Zak Bagans has a film degree

On the other hand, Zak Bagans isn't just a guy who picked up a camera because one spooky encounter convinced him to. He has a background in cinematography, and he does know some stuff about how to create mood, set a scene, and tell a story. If he didn't, "Ghost Adventures" would probably not be as wildly popular as it is.

Zak is a graduate of the Motion Picture Institute, which boasts such other notable alumni as Josh Wagner, who wrote and directed the indie film "Turning Point" that you've probably never heard of, and, you know, a couple of people who work at Netflix or got jobs as assistant location managers. Don't laugh. Making it in Hollywood is rough, even when you have a film school degree.

Anyway, Zak is kind of the Motion Picture Institute's biggest star alumni, and they don't seem at all phased by the fact that he makes a documentary show about stuff that a lot of people don't take very seriously, because it's a wildly popular documentary show about stuff that a lot of people don't take very seriously. And when you're trying to sell your film school, well, that's at least more impressive than "works at Netflix" or "is an assistant location manager."

The first episode of 'Ghost Adventures' was school project

Zak Bagans was drawn into paranormal filmmaking before he even left film school. In fact, the very first episode of "Ghost Adventures" was not an episode at all but a feature-length documentary, and it was a project for his film studies degree.

In Zak's autobiography "Dark World: Into the Shadows with the Lead Investigator of the Ghost Adventures Crew," he writes about teaming up with Nick Groff and Aaron Goodwin as students to shoot a film about ghost hunting in the haunted mining towns of Nevada. To make the film, they visited a creepy hotel in Tonopah and another creepy hotel in Virginia City. They filmed a mist, and a ghost threw a brick at them in the basement. When they got home, they cobbled the footage together and submitted it to the New York International Film and Video Festival. They won best documentary.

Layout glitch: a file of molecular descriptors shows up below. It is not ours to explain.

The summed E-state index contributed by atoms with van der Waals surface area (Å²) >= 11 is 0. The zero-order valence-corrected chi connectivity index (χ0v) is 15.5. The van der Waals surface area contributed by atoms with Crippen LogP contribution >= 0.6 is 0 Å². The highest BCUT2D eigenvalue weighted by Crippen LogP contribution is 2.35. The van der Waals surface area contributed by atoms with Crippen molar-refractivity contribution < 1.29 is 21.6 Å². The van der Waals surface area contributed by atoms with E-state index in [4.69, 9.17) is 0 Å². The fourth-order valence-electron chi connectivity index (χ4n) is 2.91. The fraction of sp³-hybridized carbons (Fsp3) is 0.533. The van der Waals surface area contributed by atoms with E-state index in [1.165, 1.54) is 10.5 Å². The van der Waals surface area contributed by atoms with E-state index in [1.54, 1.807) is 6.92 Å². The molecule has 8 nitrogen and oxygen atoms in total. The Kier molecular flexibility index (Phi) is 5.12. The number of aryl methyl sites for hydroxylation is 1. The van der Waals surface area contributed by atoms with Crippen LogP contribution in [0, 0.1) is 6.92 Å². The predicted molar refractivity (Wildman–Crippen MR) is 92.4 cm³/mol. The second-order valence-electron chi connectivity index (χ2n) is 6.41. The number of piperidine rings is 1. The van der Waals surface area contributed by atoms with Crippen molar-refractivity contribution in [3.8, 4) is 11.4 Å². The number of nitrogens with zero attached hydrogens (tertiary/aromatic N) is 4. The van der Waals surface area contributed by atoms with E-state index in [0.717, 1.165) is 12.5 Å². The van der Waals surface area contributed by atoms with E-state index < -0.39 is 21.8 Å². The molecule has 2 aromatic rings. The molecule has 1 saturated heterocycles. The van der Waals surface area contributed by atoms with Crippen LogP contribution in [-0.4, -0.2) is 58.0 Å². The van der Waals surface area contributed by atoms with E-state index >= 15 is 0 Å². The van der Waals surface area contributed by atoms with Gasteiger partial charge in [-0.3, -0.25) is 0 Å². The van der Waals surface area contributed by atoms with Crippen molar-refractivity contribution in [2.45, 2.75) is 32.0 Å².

That was pretty much how it started. Zak does not have a story of struggling to make it, of not being taken seriously, of working at Netflix or as an assistant location manager before finally getting his big break. Nope, Zak kind of became a star just as he was finishing his education. Now, no one is saying that you have to struggle in order to make great art ... also no one is saying that "Ghost Adventures" is great art ... but luck definitely played a part in Zak's success. Or something supernatural? Nah.

Zak Bagans got some bad press

Well, it's not clear how Zak Bagans feels about the "I don't believe in ghosts" variety of nonbeliever, but anyone who publicly non-believes that "Ghost Adventures" is for real had better watch their backs. In early January of 2020 (or maybe late December, the details are sketchy), Ranker's "Graveyard Shift" published a story that suggested maybe "Ghost Adventures" fakes its investigations. And while a noble attempt was made to find a Wayback copy of the original story, it is as deleted as Ranker said it was in a January 3, 2020 apology they issued on Facebook.

"Ranker.com and Graveyard Shift have permanently taken down and deleted an article we recently published about Zak Bagans of 'Ghost Adventures' and 'The Haunted Museum' fame," they wrote. "We've also deleted the Facebook posts we created to promote the article. The article included inaccuracies about Bagans, and the Facebook posts were misleading; both the article and the social posts did not meet our current editorial and social media standards. We regret misinforming our readers, and any distress the article caused Zak Bagans personally." Which basically means, "Zak Bagans threatened to sue us and we did not like that."

Evidently it wasn't just a "'Ghost Adventures' is fake" kinda story — According to Antares Russell Leask in "Wraiths and White Men" (via the University of Texas, Arlington), the article also said some things about Zak Bagans personally that were probably total hearsay, so no one was really surprised that Ranker took the story down.

Zak Bagans' feud with 'Ghost Hunters'